The dictionary defines wise as “having the power of discerning and judging properly as to what is true and right.”
Some individuals embody this definition as others may never find it, and some are almost there.
It can indeed be agreed upon that to be wise; you need to have a multitude of experiences and focus on morals. This can be a long debilitating journey for some, an accelerated series of realizations for others, and many people may not ever even get there at all.
What about you? Are you continually venturing on a journey of self-improvement?
Here are seven signs you are becoming wise:
It took you a while, but you have finally realized that your mistakes make you stronger, and you should try not to repeat them. Gone are the days of staying out late drinking or driving your car like you are invincible.
Contrary to popular belief, you do not need to be elderly to be wise, but you do need to accept that you are getting old and that yes, your time is limited.
Instead of dwelling on this, you have chosen to use this acceptance to make the best out of each day and be grateful every morning you wake up. Your glass is not just full; it is overflowing.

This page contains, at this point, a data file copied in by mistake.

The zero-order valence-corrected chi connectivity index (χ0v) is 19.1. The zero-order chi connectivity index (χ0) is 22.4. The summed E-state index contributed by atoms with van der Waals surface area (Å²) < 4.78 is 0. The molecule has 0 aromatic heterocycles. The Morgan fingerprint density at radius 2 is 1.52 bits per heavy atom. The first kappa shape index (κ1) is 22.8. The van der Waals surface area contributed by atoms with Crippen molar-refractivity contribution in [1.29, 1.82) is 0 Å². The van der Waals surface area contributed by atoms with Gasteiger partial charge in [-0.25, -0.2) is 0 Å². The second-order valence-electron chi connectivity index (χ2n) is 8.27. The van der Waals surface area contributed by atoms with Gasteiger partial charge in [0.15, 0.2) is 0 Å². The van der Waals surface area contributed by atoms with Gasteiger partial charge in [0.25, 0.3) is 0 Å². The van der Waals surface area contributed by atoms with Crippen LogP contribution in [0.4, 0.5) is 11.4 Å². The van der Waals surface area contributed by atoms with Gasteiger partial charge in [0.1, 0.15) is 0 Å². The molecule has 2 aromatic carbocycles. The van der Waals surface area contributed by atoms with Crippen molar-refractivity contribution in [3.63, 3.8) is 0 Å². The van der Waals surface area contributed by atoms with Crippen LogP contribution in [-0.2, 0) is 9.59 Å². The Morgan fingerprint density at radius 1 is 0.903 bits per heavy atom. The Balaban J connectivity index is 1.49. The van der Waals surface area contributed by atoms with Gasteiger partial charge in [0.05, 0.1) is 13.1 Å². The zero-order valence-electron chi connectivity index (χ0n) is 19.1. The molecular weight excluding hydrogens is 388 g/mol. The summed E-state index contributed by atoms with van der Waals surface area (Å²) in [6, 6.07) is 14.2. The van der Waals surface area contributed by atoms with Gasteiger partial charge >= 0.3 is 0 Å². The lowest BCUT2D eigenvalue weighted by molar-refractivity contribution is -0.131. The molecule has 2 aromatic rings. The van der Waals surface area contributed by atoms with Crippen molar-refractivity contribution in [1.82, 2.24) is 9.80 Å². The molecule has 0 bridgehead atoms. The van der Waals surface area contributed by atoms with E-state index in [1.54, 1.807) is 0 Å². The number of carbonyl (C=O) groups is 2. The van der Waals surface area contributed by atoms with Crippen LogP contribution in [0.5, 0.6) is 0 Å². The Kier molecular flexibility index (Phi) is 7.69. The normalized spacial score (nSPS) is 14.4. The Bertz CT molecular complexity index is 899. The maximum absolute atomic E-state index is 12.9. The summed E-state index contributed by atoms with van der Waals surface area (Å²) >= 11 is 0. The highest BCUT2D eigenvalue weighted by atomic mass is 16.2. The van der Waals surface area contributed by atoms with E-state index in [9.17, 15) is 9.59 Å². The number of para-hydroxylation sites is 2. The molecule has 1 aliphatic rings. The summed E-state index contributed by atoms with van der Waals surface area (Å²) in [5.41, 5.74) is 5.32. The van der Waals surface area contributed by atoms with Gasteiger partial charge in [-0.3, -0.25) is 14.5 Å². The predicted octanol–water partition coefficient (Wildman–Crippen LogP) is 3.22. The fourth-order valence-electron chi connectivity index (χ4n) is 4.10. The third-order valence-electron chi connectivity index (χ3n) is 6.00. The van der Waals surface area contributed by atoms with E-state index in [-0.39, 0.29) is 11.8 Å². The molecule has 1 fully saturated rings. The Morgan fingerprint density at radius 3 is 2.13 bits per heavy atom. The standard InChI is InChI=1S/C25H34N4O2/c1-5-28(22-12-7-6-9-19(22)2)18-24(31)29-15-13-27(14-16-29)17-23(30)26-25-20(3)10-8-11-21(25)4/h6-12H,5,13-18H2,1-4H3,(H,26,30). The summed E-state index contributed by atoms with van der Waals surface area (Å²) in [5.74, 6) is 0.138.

Maybe you meditate, perhaps you do yoga, maybe you sit by a majestic lake and write every day. Whatever it may be, you have discovered a way to hit the pause button in our hectic and demanding world.
Perhaps it was Atticus Finch who said it best: “You never really understand a person until you consider things from his point of view until you climb into his skin and walk around in it.”— To Kill a Mockingbird, Harper Lee.
You give everyone a chance and do your best not to judge. You are continually showing tolerance towards others and examining every person’s context, opposed to making assumptions based on first impressions.
Everyone’s journey is different. The focus is not on what religion you practice; it is that you hold an insurmountable amount of faith in whatever you choose to believe, and your beliefs lift people up, not make others fall. You dare to stand up for what you think is right and you stand on a steady foundation of hope.
Knowledge is, indeed, power. You recognize the importance of being a lifelong learner, and you continue to read and arm yourself with a plethora of ideas. You pride yourself on being somewhat aware of global events and are always eager to know more.
This one probably took longer than the rest, but at some point in your life, you had the epiphany that forgiveness is not an entirely unselfish act; forgiveness is just as beneficial, if not more beneficial for the forgiver. Once you realized that harboring resentment, anger, and hate, do more harm to you than the person these thoughts are directed towards, you most-likely felt not only wise but . . . free.
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